Laurene R. Wells, Ancient Roman Eats: Roman Style Cooking for Modern Cooks
ISBN: 1480138568 | 2012 | 46 pages | CreateSpace
Ancient Roman Eats is an introduction to historical cooking from the Roman era. It is a cookbook containing recipes from Ancient Rome that can be prepared in the modern kitchen. Learn how to make Roman style cheese, Roman style doughnuts, and a Roman style chicken dinner. Learn what the favorite foods of the Romans were, and how they compare to foods we eat today. Also included are recipe suggestions for celebrating a Passover feast. Recipes vary in complexity from childishly simple to moderately complex. All recipes can be created in a modern home kitchen. Most recipes can be prepared with common kitchen tools such as bowls, spoons and baking dishes, while some require a few pieces of special equipment.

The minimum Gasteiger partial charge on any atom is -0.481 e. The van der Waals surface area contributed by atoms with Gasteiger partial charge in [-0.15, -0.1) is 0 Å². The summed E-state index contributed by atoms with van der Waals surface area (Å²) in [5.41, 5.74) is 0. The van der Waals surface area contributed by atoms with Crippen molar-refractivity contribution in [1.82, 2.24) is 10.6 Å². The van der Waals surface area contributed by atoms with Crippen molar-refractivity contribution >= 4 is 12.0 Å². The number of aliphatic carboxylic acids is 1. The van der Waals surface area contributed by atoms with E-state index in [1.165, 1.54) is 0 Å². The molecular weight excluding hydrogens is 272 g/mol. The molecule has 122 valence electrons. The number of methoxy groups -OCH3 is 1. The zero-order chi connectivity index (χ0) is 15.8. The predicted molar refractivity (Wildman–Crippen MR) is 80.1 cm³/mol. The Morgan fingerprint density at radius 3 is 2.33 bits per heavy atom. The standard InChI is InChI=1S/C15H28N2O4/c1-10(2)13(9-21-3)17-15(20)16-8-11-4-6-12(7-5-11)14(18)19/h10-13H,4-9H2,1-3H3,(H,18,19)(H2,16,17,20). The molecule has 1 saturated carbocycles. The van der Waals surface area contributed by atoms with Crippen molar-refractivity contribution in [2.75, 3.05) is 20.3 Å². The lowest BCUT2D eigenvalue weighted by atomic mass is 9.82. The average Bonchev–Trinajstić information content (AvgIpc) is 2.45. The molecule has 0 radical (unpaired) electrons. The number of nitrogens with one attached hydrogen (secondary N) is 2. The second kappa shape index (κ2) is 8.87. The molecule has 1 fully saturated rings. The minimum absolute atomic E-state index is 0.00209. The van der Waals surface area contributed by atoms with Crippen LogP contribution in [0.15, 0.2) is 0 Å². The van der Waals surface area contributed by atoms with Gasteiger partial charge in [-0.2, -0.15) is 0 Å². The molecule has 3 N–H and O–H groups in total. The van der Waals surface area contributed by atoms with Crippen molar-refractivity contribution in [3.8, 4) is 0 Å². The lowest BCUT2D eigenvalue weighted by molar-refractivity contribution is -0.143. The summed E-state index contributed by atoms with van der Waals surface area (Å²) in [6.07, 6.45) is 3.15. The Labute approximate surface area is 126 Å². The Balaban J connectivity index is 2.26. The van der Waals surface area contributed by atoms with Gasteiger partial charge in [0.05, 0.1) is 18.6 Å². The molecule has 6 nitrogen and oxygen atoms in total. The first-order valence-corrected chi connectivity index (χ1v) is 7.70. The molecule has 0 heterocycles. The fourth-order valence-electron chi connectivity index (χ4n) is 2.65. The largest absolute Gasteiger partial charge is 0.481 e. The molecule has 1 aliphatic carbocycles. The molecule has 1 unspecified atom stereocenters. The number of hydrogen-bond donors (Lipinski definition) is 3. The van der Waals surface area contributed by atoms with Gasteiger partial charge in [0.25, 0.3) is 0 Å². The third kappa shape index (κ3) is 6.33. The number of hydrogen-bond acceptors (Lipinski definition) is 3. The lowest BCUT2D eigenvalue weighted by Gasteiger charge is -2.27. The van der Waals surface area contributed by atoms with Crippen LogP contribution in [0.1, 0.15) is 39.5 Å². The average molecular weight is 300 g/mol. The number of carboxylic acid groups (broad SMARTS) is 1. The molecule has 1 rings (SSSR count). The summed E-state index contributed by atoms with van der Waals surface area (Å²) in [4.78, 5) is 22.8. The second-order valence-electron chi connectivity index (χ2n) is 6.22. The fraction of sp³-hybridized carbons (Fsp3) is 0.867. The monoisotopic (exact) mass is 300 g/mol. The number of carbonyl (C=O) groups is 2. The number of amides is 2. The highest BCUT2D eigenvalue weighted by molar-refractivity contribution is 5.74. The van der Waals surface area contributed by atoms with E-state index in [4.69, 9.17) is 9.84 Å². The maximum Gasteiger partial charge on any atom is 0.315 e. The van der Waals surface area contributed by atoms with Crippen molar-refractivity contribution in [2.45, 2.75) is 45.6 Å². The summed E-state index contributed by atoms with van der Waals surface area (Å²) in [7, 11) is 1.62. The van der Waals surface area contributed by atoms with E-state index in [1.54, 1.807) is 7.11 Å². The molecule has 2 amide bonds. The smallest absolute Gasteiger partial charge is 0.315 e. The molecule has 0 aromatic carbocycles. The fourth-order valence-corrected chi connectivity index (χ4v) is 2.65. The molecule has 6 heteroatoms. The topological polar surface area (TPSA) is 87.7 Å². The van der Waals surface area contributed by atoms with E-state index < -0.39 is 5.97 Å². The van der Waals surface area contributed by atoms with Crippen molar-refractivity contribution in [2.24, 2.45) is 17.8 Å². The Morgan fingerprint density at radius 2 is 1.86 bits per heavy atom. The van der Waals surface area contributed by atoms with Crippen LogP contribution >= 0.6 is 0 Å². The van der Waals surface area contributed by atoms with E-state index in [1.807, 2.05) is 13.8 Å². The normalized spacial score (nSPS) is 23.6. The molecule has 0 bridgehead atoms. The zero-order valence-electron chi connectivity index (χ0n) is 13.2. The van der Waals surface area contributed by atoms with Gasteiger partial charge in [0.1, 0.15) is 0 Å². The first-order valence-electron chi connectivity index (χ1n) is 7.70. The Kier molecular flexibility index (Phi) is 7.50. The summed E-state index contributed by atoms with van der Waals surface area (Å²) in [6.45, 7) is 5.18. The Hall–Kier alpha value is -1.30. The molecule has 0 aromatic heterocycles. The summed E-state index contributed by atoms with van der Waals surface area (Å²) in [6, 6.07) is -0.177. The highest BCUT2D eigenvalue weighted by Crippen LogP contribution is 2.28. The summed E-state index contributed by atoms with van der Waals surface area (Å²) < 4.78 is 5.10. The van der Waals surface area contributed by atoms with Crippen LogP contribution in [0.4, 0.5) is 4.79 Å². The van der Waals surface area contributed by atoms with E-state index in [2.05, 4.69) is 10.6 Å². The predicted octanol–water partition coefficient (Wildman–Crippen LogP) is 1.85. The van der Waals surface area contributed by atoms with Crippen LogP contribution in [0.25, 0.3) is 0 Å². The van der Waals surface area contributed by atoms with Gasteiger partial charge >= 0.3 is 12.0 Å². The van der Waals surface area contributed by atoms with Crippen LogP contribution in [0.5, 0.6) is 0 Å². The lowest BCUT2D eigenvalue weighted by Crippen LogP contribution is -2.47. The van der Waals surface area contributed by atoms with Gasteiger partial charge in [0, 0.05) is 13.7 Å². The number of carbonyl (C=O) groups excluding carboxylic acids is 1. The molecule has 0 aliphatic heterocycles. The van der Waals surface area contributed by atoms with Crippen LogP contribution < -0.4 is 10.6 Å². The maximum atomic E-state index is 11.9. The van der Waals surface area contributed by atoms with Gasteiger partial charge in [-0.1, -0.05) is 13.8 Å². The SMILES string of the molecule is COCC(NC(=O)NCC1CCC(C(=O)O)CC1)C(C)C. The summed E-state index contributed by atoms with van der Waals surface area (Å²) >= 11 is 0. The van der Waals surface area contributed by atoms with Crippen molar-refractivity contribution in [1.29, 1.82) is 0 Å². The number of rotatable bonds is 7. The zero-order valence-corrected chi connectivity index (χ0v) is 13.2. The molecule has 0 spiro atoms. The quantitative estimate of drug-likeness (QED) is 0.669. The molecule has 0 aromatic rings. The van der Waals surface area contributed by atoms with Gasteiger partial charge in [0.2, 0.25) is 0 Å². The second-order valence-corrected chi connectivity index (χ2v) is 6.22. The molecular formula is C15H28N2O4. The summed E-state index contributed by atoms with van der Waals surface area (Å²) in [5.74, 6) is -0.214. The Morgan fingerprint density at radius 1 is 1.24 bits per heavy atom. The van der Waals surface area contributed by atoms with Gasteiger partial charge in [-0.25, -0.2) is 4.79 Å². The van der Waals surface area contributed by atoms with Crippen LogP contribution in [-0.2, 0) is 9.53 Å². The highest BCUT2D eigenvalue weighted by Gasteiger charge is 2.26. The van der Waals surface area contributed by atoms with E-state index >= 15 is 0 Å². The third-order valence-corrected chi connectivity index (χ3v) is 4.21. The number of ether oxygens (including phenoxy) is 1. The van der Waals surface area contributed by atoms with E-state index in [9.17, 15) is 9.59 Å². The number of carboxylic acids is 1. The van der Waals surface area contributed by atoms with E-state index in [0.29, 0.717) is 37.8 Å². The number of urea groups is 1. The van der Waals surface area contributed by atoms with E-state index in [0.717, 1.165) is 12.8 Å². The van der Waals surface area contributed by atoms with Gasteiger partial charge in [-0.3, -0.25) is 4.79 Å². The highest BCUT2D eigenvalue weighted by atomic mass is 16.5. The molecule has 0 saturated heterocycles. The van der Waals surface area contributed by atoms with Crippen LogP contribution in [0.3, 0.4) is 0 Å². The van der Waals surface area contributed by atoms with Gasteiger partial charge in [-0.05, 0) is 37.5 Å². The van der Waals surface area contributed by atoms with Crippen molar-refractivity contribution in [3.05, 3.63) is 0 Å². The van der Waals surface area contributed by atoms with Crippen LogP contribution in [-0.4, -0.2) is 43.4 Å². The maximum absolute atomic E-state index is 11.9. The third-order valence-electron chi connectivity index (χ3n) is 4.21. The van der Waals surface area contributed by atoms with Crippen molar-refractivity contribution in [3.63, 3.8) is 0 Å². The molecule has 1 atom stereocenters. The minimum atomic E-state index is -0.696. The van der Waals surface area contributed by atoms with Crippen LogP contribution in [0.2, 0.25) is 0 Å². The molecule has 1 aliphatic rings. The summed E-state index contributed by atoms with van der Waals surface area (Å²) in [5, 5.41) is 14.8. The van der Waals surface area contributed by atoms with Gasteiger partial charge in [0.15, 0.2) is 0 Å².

Mark Grant, Roman Cookery: Ancient Recipes for Modern Kitchens
ISBN: 1897959605 | 2008 | 187 pages | Interlink Publishing
This is one of the first books I’ve seen on classical/historical cooking that represents the “food of the people” rather than the fancy food of the nobility that Apicius and other gourmets were writing about. Grant uses some non-traditional sources such as works on agriculture to get some clues as to what the common people were eating. His recipes are easy to follow and generally easy to prepare. Great for anyone interested in historical cooking for everyday rather than party fare. – Patrick Cauldwell